Anderson Silva will fight in the octagon for the last time on Saturday evening in the backend of a glittering career. But can ‘The Spider’ exit the UFC cage the same way he entered it – with a knockout win?
Silva, who will turn 46 on his next birthday, has seen a record during his UFC tenure since his debut win over Chris Leben more than 14 years ago, and although only most blinking Silva fans wouldn’t agree that some of his skills are there have devalued over time, there is little doubt that Silva’s status as an MMA pioneer – whatever happens at the main UFC event in Las Vegas – is set in stone.
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A look at his career book shows you why. That debut win over Leben was achieved in 49 seconds. He won the world title in his next fight against Rich Franklin. It took just under three minutes.
Less than one round of the total time in his UFC career and Anderson Silva was the undisputed world champion. It’s a title he would claim for seven years and 16 fights without loss.
Those defeats came eventually, as they would for any fighter, but not many of Silva’s colleagues were able to effortlessly produce the flawless performances that he took for granted.
And that’s exactly how Silva wants things to move forward in his final UFC fight against Uriah Hall. The American, a full ten years younger than his opponent, is also a well-respected striker (as Adam Cella found in his season of “The Ultimate Fighter”) and will be immersed in exactly the kind of fight Silva wants.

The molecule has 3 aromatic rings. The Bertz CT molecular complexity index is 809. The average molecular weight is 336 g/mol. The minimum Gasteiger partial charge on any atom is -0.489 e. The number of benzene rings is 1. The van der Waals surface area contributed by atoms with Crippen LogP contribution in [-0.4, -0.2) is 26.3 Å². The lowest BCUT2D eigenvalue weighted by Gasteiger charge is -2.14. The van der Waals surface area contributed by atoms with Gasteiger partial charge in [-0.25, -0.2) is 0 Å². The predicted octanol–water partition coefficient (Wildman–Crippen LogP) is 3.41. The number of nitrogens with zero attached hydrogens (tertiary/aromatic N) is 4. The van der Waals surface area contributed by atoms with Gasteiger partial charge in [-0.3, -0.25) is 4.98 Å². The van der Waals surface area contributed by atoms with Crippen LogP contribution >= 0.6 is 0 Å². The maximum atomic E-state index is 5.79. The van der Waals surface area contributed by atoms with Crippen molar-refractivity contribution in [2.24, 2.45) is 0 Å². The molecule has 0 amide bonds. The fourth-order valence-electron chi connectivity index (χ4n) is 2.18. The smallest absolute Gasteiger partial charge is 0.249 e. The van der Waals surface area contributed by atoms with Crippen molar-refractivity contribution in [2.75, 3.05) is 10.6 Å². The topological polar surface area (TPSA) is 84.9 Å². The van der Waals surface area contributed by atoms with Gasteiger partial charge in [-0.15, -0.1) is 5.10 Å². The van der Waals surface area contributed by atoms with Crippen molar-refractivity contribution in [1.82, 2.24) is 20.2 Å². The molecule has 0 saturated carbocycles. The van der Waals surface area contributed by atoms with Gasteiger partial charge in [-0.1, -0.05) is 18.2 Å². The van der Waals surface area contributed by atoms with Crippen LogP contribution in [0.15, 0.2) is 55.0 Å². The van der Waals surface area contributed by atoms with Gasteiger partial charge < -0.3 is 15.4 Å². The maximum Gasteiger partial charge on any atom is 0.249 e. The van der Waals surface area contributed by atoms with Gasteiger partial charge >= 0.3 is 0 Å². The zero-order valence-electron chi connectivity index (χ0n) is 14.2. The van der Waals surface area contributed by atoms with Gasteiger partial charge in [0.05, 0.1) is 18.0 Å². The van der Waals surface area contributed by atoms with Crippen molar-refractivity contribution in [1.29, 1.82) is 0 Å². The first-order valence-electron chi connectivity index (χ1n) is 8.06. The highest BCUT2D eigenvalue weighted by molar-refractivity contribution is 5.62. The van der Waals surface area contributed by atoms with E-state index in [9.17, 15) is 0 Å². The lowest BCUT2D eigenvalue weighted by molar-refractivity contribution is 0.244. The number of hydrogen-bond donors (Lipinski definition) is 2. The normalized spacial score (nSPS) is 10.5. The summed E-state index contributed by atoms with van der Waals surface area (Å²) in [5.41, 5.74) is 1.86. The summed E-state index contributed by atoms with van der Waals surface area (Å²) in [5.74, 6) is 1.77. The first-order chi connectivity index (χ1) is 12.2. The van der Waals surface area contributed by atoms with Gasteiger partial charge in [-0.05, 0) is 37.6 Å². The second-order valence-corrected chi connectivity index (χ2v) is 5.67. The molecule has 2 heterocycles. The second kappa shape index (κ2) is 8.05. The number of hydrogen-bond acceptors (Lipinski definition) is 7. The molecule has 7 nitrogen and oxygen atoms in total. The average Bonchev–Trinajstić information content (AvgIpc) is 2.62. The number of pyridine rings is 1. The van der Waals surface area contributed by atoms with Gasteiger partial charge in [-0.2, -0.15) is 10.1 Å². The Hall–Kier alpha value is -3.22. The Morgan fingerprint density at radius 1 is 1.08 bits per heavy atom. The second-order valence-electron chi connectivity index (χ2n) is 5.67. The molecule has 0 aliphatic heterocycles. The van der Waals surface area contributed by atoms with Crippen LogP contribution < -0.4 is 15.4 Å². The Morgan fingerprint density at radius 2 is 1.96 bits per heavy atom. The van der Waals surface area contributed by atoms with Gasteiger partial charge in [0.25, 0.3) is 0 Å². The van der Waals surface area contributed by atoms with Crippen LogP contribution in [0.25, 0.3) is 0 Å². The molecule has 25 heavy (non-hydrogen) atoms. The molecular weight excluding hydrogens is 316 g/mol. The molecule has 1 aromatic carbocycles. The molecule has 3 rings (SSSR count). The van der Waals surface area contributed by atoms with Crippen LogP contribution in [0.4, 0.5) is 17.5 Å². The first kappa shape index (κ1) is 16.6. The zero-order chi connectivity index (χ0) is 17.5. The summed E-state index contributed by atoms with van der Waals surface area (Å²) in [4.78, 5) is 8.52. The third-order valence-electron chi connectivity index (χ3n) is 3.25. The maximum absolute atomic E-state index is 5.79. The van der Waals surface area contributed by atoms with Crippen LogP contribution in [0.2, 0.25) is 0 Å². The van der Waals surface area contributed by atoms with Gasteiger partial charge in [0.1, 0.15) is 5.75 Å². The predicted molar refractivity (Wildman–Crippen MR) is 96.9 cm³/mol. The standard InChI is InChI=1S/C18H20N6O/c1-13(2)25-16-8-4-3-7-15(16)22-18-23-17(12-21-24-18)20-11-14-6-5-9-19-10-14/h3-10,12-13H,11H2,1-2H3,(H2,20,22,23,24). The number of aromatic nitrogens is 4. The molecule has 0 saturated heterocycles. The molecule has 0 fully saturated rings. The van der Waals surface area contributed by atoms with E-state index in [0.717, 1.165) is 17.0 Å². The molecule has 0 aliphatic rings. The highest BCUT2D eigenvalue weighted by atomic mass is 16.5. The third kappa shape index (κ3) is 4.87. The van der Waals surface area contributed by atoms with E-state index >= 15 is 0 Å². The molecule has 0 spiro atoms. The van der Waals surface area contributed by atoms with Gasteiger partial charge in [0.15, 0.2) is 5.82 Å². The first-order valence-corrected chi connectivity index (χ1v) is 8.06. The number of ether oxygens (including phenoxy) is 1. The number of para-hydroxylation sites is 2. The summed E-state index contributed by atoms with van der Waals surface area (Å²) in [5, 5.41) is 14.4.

A wrestling match against the fence was never particularly Silva’s forte, even if he had passed most of these tests with flying colors. Instead, Hall, who is just as familiar with his techniques as Silva, hopes to wrest the last bit of competition from the aging Brazilian destroyer.
It would be a fine scalp, no doubt about that.
But whoever wins in between, Silva’s legacy will last much longer than the memories of Saturday’s fight. His 16-fight winning streak will be very difficult to beat (Khabib took 13 wins in eight years with the UFC). This front kick KO against Vitor Belfort or the win from behind against Chael Sonnen.
Even the title defeat by Chris Weidman and the rematch afterwards, in which Silva’s shin was broken after a controlled kick, are deeply forged into anyone who follows the sport to any significant degree.
These memories are the foundations upon which much of today’s mixed martial arts landscape is built. On Saturday we get one last chance to see it.